SADL up! developing digital literacy in LSE undergraduates 

Vienna: Heldenplatz by Duroy.George licensed under Creative Commons

Vienna: Heldenplatz by Duroy.George licensed under Creative Commons

For the past 2 years I have been managing the Student Ambassadors for Digital Literacy project working with a relatively small group of LSE undergraduates to develop their digital literacy, for staff to learn from students about their needs and capabilities and to try to develop a peer support network for students. Last week we published the evaluation and impact study from the project. It is a hugely exciting time as we are now gearing up to open the programme across LSE to all undergraduates however we are still envisioning this as a peer support network so places will be limited to 50 students and we will be working much harder to provide them with the means to support their peers, for example by running digital literacy surgeries. We are also teaming up with a project for LSE Economics students to encourage them to use tablets and mobiles for note taking. Senior Ambassadors from SADL will provide support for this cohort. There is still a lot to do before term starts but I hope to be able to open the applications later today. Publicity will start from the week of the 21st September which is Welcome Week at LSE. We have recruited students to be on the Learning and Development Stand in the library foyer to promote SADL to their peers.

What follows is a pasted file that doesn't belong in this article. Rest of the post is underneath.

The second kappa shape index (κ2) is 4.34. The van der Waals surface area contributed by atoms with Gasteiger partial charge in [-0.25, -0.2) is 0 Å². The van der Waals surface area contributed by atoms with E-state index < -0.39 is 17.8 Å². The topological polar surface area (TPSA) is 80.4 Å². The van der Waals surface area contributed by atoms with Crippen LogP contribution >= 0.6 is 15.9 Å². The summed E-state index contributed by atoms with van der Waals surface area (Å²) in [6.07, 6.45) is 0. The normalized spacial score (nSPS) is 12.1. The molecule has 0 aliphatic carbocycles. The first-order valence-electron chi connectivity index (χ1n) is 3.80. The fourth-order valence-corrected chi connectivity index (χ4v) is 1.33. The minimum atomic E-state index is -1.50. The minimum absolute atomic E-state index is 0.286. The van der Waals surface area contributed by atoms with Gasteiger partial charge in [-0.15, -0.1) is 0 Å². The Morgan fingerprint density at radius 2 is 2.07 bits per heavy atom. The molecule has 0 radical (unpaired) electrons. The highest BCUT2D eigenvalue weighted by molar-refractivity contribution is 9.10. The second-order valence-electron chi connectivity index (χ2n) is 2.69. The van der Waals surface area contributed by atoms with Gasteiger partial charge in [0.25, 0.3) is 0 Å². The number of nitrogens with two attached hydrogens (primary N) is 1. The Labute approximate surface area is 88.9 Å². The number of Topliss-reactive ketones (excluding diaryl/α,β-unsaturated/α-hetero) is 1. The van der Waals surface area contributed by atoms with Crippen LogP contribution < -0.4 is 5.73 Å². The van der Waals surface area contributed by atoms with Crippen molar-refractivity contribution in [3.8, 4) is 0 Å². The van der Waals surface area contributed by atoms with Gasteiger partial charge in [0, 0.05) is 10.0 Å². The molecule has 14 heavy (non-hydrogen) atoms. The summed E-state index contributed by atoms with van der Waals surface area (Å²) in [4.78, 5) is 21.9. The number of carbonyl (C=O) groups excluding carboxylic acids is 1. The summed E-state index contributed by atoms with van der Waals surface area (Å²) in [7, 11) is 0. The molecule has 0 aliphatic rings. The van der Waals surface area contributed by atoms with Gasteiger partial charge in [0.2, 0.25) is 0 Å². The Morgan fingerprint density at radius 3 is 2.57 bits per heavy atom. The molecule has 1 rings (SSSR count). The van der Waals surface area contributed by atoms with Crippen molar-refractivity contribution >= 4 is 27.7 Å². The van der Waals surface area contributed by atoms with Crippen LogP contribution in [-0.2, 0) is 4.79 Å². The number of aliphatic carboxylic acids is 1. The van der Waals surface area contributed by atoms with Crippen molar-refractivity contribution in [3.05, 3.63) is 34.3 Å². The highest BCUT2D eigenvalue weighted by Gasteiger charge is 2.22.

In the meantime I am heading to Vienna for the Austrian library conference (Österreichischer Bibliothekartag 2015). I’ll be speaking about information and digital literacy in the UK and highlighting SADL as a successful student partnership project. I definitely feel we are at the start of what I know is going to be an exciting but challenging year. I have so many questions flying around, such as what if too many students apply? What if none do? Have we over promised? How to cope with students from so many different disciplines? But based on the experiences of the last two years SADL is really making a difference and providing LSE students with digital literacies the feel help them in their studies, their future careers and their personal lives, and these are things they wouldn’t have got from elsewhere. It’s been tremendously powerful for the staff involved in SADL who feel more connected with LSE undergraduates and understand more about their research behaviour and use of social media.  So before the horse bolts from the stable, I’m taking a deep breath and off to sample the delights of Vienna.


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